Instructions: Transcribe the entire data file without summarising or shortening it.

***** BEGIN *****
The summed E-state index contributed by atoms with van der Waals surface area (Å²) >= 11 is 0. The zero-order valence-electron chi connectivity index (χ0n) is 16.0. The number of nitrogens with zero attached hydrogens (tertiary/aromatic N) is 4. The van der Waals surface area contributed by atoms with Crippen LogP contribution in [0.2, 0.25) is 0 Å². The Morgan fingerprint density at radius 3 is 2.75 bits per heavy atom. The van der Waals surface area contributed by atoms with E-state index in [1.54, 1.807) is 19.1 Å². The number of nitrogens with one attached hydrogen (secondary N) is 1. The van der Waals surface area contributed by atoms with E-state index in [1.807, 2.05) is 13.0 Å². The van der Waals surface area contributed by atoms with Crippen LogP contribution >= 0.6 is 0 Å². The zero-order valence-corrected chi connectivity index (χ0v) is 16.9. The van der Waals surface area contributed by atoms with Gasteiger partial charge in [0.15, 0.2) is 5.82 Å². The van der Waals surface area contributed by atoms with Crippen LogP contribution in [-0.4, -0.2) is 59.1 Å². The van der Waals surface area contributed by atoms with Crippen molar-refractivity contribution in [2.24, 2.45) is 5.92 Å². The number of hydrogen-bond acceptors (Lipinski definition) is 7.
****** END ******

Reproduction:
The summed E-state index contributed by atoms with van der Waals surface area (Å²) >= 11 is 0. The zero-order valence-electron chi connectivity index (χ0n) is 16.0. The number of nitrogens with zero attached hydrogens (tertiary/aromatic N) is 4. The van der Waals surface area contributed by atoms with Crippen LogP contribution in [0.2, 0.25) is 0 Å². The Morgan fingerprint density at radius 3 is 2.75 bits per heavy atom. The van der Waals surface area contributed by atoms with E-state index in [1.54, 1.807) is 19.1 Å². The number of nitrogens with one attached hydrogen (secondary N) is 1. The van der Waals surface area contributed by atoms with E-state index in [1.807, 2.05) is 13.0 Å². The van der Waals surface area contributed by atoms with Crippen LogP contribution >= 0.6 is 0 Å². The zero-order valence-corrected chi connectivity index (χ0v) is 16.9. The van der Waals surface area contributed by atoms with Gasteiger partial charge in [0.15, 0.2) is 5.82 Å². The van der Waals surface area contributed by atoms with Crippen LogP contribution in [-0.4, -0.2) is 59.1 Å². The van der Waals surface area contributed by atoms with Crippen molar-refractivity contribution in [2.24, 2.45) is 5.92 Å². The number of hydrogen-bond acceptors (Lipinski definition) is 7.